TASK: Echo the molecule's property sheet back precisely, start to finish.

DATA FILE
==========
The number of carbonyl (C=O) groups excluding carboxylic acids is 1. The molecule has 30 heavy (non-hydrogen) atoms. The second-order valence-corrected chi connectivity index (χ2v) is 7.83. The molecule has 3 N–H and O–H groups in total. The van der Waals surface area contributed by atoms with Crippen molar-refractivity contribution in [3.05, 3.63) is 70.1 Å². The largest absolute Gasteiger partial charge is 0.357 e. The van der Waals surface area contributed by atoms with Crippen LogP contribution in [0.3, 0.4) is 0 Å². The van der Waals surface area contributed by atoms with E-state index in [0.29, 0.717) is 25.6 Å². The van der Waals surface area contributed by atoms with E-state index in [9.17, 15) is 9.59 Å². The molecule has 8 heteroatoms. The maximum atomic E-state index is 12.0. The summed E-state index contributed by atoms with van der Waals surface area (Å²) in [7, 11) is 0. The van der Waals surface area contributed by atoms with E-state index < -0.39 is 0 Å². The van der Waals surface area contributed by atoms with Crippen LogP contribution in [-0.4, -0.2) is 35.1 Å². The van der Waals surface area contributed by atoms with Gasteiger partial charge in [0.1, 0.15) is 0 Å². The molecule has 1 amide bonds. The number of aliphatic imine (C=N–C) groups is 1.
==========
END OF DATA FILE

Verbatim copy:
The number of carbonyl (C=O) groups excluding carboxylic acids is 1. The molecule has 30 heavy (non-hydrogen) atoms. The second-order valence-corrected chi connectivity index (χ2v) is 7.83. The molecule has 3 N–H and O–H groups in total. The van der Waals surface area contributed by atoms with Crippen molar-refractivity contribution in [3.05, 3.63) is 70.1 Å². The largest absolute Gasteiger partial charge is 0.357 e. The van der Waals surface area contributed by atoms with Crippen LogP contribution in [0.3, 0.4) is 0 Å². The van der Waals surface area contributed by atoms with E-state index in [0.29, 0.717) is 25.6 Å². The van der Waals surface area contributed by atoms with E-state index in [9.17, 15) is 9.59 Å². The molecule has 8 heteroatoms. The maximum atomic E-state index is 12.0. The summed E-state index contributed by atoms with van der Waals surface area (Å²) in [7, 11) is 0. The van der Waals surface area contributed by atoms with E-state index < -0.39 is 0 Å². The van der Waals surface area contributed by atoms with Crippen LogP contribution in [-0.4, -0.2) is 35.1 Å². The van der Waals surface area contributed by atoms with Gasteiger partial charge in [0.1, 0.15) is 0 Å². The molecule has 1 amide bonds. The number of aliphatic imine (C=N–C) groups is 1.